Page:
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Film Series Closes with Canadian Film, Breakfast with Scot

Debray Smak

March 28, 2010

Originally Posted: Spring 2010

The Henry M. Jackson School of International Studies National Resource Centers teamed up to offer an international film series, SMAK (See Movies at Kane). The series consisted of Thursday evening film screenings, held each week during winter quarter, and included films from around the world. The final film of the series, Breakfast with Scot (2007), is a comedy hailing from Canada.

Canada is a pioneer in gay rights, and Québec was the first in the world to pass anti-discrimination laws based on sexual orientation, in 1977. In 1999, the Supreme Court of Canada determined that gay and lesbian couples should have the same rights as heterosexual common law couples. As equality issues for gay, lesbian, bisexual, and trans-gendered individuals increase in social prominence across Canada, this theme became reflected in film. Breakfast with Scot is the coming of-age story of a boy coming to terms with his sexual orientation, set against the backdrop of the heart and soul of Canadian identity—hockey.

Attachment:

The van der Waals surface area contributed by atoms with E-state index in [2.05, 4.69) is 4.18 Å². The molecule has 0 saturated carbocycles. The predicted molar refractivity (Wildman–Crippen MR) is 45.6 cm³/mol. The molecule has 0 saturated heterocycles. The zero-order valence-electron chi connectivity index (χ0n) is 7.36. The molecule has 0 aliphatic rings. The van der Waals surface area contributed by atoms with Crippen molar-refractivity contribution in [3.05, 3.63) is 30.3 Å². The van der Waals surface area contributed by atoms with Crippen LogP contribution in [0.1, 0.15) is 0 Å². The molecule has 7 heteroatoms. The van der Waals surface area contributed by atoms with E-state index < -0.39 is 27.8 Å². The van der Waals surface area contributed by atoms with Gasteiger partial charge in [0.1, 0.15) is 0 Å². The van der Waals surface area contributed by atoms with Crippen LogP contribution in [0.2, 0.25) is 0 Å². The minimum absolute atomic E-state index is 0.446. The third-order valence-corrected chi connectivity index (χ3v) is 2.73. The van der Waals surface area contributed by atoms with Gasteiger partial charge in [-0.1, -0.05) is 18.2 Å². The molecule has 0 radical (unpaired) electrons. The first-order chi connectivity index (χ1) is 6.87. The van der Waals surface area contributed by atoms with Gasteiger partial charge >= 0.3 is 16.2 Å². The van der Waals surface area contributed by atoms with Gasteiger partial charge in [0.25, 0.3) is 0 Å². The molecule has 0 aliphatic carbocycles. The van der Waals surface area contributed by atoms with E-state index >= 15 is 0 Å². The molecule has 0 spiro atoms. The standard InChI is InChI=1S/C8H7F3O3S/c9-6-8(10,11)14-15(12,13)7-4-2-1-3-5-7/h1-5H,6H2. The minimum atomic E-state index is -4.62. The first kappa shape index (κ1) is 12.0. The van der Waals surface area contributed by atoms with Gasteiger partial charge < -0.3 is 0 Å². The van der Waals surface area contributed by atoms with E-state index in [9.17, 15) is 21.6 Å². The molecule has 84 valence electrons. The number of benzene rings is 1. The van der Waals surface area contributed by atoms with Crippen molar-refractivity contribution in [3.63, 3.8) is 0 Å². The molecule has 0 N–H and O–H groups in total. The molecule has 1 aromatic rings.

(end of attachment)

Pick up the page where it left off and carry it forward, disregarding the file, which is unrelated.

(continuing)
Breakfast with Scot is the first film with gay themes to be officially sanctioned by the National Hockey League (the NHL logo and the uniforms of the Toronto Maple Leafs are featured in the film)—no small feat for a sport broadly associated with machismo and brawn. As Scot comes of age, perhaps finally so does Canadian film, transcending language, regional differences, and cultural policy to appeal to audiences the world over.

This project was supported, in part, by funding from the Center’s Title VI grant, U.S. Department of Education, Office of International Education and Graduate Program Services.